The Power of Beliefs

Placebo effect medical health concept as a transparent pill with text inside

This past week I reread a few books that I found to be very powerful in years past and wanted to refresh my memory on some of the key points in each. A favorite of mine is The Biology of Belief: Unleashing the Power of Consciousness, Matter and Miracles by Bruce Lipton, Ph D. 

This is a book filled with powerful information and images based on solid research that provides amazing insights into the power of the mind. Here are two stories that blew me away when I first read them and once again they put me in a place of awe when considering just how amazing our minds are. 

On page 105 the author succinctly says “Beliefs control biology,” He then provides examples of the placebo effect to validate his statement. In describing the placebo effect, he states: “Every medical student learns, at least in passing, that the mind can affect the body. They learn that some people get better when they believe (falsely) they are getting medicine.” 

Senior grey-haired woman looking confident at the camera smiling with crossed arms and hand raised on chin. thinking positive.

A Baylor School of Medicine study, published in 2002 in the New England Journal of Medicine evaluated surgery for patients with severe, debilitating knee pain. The lead author of the study, Dr. Bruce Mosley, ‘knew’ that knee surgery helped his patients: ‘All good surgeons know there is no placebo effect in surgery.’ But Mosley was trying to figure out which part of the surgery was giving his patients relief. The patients in the study were divided into three groups. Mosley shaved the damaged cartilage in the knee of one group. For another group, he flushed out the knee joint, removing material thought to be causing the inflammatory effect. Both of these constitute standard treatment for arthritic knees. The third group got ‘fake ‘surgery. The patient was sedated, Mosley made three standard incisions and then talked and acted just as he would have during real surgery-he even splashed saltwater to simulate the sound of the knee washing procedure. After 40 minutes, Mosley sewed up the incisions as if he had done the surgery. All three groups were prescribed the same postoperative care, which included an exercise program. 

The results were shocking. Yes, the group to receive surgery, as expected, improved. But the placebo group improved just as much as the other two groups! Despite the fact that there are 650,000 surgeries yearly for arthritic knees, at a cost of about $5000 each, the results were clear to Mosley: ‘My skill as a surgeon had no benefit on these patients. The entire benefit of surgery for osteoarthritis of the knee was the placebo effect.’ Television news programs graphically illustrated the stunning results. Footage showed members of the placebo group walking and playing basketball, in short doing things they reported they could not do before their ‘surgery. ’One member of the placebo group, Tim Perez, who had to walk with a cane before surgery, is now able to play basketball with his grandchildren.” Perez said, “In this world anything is possible when you put your mind to it. I know that your mind can work miracles.”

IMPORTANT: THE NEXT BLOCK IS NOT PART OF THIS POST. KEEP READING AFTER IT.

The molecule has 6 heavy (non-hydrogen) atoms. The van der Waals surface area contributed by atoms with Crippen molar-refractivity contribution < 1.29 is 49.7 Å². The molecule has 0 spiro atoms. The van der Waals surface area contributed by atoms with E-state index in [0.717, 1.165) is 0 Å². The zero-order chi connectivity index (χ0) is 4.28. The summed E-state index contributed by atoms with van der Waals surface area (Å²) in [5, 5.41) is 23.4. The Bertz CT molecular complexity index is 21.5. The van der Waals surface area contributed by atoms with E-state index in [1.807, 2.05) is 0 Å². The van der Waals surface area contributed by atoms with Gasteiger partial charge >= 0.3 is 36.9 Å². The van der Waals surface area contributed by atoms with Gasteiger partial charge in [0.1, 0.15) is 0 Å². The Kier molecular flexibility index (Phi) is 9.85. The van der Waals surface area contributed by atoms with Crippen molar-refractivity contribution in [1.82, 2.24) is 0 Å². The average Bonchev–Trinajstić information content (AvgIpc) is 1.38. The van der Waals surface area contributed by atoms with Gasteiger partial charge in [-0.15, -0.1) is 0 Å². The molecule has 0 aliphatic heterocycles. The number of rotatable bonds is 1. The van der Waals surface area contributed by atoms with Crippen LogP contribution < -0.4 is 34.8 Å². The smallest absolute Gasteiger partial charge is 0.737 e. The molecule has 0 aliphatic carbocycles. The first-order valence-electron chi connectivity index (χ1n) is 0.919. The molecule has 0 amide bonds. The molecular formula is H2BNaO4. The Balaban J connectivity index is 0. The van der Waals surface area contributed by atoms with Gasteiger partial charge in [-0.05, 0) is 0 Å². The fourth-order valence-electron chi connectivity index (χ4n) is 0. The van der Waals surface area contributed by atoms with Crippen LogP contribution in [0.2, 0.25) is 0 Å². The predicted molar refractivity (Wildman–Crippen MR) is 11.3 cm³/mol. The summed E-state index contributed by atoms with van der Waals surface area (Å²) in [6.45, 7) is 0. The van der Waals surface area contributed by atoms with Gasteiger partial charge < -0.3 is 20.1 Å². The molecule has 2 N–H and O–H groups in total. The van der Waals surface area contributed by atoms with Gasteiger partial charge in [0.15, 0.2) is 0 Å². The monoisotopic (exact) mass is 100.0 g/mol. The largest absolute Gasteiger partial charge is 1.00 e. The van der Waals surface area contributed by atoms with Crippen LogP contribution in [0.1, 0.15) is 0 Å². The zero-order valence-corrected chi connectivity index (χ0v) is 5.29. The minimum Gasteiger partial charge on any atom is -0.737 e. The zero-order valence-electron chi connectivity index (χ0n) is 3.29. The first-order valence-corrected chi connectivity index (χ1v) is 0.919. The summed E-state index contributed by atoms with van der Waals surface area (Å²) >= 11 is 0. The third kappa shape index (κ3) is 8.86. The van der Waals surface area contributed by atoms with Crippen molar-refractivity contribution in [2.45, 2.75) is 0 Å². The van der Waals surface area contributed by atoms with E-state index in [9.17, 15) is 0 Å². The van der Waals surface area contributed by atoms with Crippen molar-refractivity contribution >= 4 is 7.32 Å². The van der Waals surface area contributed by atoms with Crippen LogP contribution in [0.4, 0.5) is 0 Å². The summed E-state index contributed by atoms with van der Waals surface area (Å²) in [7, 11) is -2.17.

Metaphor bipolar disorder mind mental. Double face. Concept mood disorder. Tangle and untangle

Lipton shares other reports of the placebo effect describing how it impacts medication for depression. He examined research on depressed patients who were given sugar pills instead of antidepressants. The research suggests that “…the difference between the response of the drugs and the response of placebo was less than two points on average on the clinical scale that goes from 50 to 60 points. This is a very small difference…clinically is meaningless.” Lipton states that with all the marketing that suggests how miraculous antidepressants can be makes them more effective because that marketing creates the belief. “Beliefs are contagious!” 

He describes how one person shared how stunned she was when she found that she had been on placebos for her depression. “Not only had the pills relieved her of the depression that had plagued her for 30 years, the brain scans she received throughout the study found that the activity of her prefrontal cortex was greatly enhanced. Her improvements were not at all in her head. When the mind changes, it absolutely affects your biology.” 

I wondered about the people in these research studies – did they know they were receiving placebo treatments?  He doesn’t say.  Nonetheless, I think this is powerful information that helps us appreciate how amazing we are as human beings and how miraculous our minds are, perhaps even more-so than our amazing bodies and brains! 

Invitation for Reflection 

  1. What are your reactions to this information? Are you as amazed as I am? Maybe you are a little skeptical. I really encourage my readers to check out this book because these are just two examples of some pretty powerful stuff!  
  2.  How does this information influence what you may now believe is true about the power of the mind to influence your biology? 
  3.  How could medical professionals and others use this information to help them better treat their patients? 

Diane Wagenhals, Director, Lakeside Global Institute